What is Ignatian Pedagogy? by Vicki Rosen

This past summer librarian Vicki Rosen took a research leave to discover What is Ignatian Pedagogy? She shares some insights with us below.

What is Ignatian Pedagogy? by Vicki Rosen
We all know that USF is a Jesuit university. Officially known as the Society of Jesus, the Jesuits are an Order of the Catholic church. We might also know that the Order was founded by Ignatius of Loyola in the 16th century and that the Jesuits are known for excelling in education. In fact there are 28 Jesuit colleges and universities in the US, along with numerous secondary schools.

What distinguishes these schools from other institutions of learning? Jesuit education embodies five key teaching elements. These are described best by Peter-Hans Kolvenbach, S.J. in his 1993 document”Ignatian Pedagogy: a Practical Approach”:

• Context: What is a learner’s environment, background, community, and potential?
• Experience: What is the best way to engage the learner as a whole person in the teaching and learning process?
• Reflection: How may a learner become more reflective so she/he more deeply understands what has been learned?
• Action: How can a learner move beyond knowledge to action?
• Evaluation: How can the teacher help the learner by assessing her/his growth in mind, heart, and spirit?

The focus on the education of the whole person is also referred to as “Cura Personalis.” The USF Jesuit Foundation explains this as “seeking to integrate all aspects of individuality: the intellectual, moral, spiritual, affective, aesthetic, physical, and social. This approach to education is holistic and calls on the learner to reflect on his or her experience in the context of the larger community.”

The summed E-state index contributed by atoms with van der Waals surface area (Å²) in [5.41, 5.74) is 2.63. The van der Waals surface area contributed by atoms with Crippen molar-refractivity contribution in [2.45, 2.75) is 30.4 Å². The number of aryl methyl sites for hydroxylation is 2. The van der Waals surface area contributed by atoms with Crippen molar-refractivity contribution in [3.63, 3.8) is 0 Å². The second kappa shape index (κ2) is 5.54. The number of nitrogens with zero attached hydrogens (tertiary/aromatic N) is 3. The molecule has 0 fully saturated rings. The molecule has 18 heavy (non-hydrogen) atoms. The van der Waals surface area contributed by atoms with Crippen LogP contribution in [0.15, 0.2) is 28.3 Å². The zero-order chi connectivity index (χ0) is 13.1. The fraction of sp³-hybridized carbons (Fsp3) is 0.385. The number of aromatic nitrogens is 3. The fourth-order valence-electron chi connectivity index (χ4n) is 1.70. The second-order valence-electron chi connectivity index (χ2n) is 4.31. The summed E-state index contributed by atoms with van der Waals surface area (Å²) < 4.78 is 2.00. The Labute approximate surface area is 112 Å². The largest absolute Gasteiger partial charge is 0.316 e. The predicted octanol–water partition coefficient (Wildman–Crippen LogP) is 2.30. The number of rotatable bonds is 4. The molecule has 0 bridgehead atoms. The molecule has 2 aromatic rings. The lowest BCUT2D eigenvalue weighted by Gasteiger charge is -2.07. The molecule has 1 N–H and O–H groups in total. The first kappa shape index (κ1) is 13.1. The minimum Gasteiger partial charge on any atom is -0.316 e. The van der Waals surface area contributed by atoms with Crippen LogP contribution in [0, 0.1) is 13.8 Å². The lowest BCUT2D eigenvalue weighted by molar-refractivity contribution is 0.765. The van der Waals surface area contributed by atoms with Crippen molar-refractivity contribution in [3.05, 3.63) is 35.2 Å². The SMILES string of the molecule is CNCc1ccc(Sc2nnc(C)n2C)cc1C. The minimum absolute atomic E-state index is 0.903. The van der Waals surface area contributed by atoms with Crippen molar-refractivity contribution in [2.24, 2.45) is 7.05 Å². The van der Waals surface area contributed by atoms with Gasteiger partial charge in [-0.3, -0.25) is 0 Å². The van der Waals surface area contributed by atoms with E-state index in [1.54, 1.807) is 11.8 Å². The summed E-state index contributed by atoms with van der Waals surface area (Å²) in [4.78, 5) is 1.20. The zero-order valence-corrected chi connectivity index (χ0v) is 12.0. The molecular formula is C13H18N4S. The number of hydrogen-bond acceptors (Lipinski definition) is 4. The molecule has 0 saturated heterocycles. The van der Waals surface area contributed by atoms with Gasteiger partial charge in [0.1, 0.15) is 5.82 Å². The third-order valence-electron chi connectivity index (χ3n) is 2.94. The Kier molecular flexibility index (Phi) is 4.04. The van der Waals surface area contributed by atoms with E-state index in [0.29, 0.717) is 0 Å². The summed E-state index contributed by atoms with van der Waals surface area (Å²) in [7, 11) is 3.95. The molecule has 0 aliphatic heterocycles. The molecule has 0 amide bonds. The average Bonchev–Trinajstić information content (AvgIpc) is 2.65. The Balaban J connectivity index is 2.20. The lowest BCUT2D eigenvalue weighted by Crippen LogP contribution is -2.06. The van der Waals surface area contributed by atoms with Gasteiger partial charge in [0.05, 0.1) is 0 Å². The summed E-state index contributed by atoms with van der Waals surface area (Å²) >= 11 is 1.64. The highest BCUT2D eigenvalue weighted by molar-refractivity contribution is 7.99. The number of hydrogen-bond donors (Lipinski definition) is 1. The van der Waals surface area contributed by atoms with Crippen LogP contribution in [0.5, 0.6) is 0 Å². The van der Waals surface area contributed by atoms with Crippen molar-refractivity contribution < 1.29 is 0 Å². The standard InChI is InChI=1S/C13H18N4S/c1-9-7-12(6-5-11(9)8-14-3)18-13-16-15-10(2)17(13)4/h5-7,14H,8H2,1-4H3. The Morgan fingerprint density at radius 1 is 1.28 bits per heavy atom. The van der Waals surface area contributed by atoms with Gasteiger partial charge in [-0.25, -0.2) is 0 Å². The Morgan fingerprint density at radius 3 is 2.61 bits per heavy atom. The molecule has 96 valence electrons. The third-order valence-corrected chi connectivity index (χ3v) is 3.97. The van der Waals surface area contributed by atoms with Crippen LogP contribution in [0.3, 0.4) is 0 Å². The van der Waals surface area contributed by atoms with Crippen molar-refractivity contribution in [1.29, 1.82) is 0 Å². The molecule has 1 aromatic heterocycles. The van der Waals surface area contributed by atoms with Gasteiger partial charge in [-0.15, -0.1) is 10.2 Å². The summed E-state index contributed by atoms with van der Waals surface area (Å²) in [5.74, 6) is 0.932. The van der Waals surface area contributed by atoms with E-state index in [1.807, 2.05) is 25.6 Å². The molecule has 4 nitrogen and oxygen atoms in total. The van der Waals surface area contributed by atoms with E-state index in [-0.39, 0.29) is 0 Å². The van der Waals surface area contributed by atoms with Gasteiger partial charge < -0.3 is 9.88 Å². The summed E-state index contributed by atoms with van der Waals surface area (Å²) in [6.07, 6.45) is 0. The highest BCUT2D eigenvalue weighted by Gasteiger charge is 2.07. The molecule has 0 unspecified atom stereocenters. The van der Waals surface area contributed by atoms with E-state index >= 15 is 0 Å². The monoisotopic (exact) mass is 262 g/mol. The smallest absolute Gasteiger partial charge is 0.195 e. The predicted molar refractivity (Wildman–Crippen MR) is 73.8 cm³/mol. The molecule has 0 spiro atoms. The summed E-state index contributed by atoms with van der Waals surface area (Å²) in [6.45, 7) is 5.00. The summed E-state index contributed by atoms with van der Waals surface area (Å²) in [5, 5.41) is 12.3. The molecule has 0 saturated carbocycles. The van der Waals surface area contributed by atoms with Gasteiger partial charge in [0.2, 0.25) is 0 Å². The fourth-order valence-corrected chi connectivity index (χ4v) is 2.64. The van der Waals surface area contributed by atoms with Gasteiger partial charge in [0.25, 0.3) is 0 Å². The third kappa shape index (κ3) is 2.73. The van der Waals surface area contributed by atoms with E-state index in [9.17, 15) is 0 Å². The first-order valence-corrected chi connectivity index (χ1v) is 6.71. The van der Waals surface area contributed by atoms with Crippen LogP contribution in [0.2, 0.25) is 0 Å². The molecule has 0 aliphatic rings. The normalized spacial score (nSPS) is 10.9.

As a librarian, I’ve wondered how I can incorporate these principles into my work with students and faculty as they search for information. Currently, research into the affective aspects of information seeking and the neuroscience of learning are also offering new insights. During a Professional Research Leave and, with the help of a Jesuit Foundation grant, I took time this past summer to read widely, talk with my Jesuit and librarian colleagues, and reflect on my experiences. As I continue to assimilate this information, I hope to “move beyond knowledge to action.” For now, the actions are yet to be discerned. Perhaps not surprisingly, I’m gaining a deeper understanding not just of  pedagogical models, but also of myself along the way.

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